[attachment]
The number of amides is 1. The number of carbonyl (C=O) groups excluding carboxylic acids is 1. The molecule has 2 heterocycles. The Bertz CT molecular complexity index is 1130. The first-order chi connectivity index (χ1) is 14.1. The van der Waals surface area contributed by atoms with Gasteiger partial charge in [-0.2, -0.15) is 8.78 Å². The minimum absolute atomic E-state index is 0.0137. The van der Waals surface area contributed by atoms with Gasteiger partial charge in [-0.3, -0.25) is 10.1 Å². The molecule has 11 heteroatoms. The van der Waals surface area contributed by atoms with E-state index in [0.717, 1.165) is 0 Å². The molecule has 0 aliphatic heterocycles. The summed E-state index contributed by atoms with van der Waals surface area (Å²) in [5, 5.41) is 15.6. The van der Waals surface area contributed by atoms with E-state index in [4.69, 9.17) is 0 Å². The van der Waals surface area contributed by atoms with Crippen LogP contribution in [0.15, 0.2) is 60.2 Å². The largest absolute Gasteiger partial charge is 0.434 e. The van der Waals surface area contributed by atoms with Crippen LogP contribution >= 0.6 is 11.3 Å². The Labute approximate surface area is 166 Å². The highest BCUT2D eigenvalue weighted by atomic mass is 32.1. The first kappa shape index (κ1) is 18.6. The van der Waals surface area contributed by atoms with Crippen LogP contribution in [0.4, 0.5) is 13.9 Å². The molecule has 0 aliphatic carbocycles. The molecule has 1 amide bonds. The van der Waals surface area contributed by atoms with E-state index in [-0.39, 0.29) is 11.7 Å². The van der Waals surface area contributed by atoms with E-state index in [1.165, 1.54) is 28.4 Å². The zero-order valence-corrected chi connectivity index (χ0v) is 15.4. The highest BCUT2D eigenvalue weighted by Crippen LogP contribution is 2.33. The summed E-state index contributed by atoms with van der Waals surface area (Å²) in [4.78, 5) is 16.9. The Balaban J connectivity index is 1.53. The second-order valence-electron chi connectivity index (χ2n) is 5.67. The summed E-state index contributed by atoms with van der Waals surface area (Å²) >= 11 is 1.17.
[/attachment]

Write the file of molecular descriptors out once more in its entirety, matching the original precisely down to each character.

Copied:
The number of amides is 1. The number of carbonyl (C=O) groups excluding carboxylic acids is 1. The molecule has 2 heterocycles. The Bertz CT molecular complexity index is 1130. The first-order chi connectivity index (χ1) is 14.1. The van der Waals surface area contributed by atoms with Gasteiger partial charge in [-0.2, -0.15) is 8.78 Å². The minimum absolute atomic E-state index is 0.0137. The van der Waals surface area contributed by atoms with Gasteiger partial charge in [-0.3, -0.25) is 10.1 Å². The molecule has 11 heteroatoms. The van der Waals surface area contributed by atoms with E-state index in [0.717, 1.165) is 0 Å². The molecule has 0 aliphatic heterocycles. The summed E-state index contributed by atoms with van der Waals surface area (Å²) in [5, 5.41) is 15.6. The van der Waals surface area contributed by atoms with E-state index in [4.69, 9.17) is 0 Å². The van der Waals surface area contributed by atoms with Crippen LogP contribution in [0.15, 0.2) is 60.2 Å². The largest absolute Gasteiger partial charge is 0.434 e. The van der Waals surface area contributed by atoms with Crippen LogP contribution >= 0.6 is 11.3 Å². The Labute approximate surface area is 166 Å². The highest BCUT2D eigenvalue weighted by atomic mass is 32.1. The first kappa shape index (κ1) is 18.6. The van der Waals surface area contributed by atoms with Crippen LogP contribution in [0.4, 0.5) is 13.9 Å². The molecule has 0 aliphatic carbocycles. The molecule has 1 amide bonds. The van der Waals surface area contributed by atoms with E-state index in [-0.39, 0.29) is 11.7 Å². The van der Waals surface area contributed by atoms with E-state index in [1.165, 1.54) is 28.4 Å². The zero-order valence-corrected chi connectivity index (χ0v) is 15.4. The highest BCUT2D eigenvalue weighted by Crippen LogP contribution is 2.33. The summed E-state index contributed by atoms with van der Waals surface area (Å²) in [4.78, 5) is 16.9. The Balaban J connectivity index is 1.53. The second-order valence-electron chi connectivity index (χ2n) is 5.67. The summed E-state index contributed by atoms with van der Waals surface area (Å²) >= 11 is 1.17.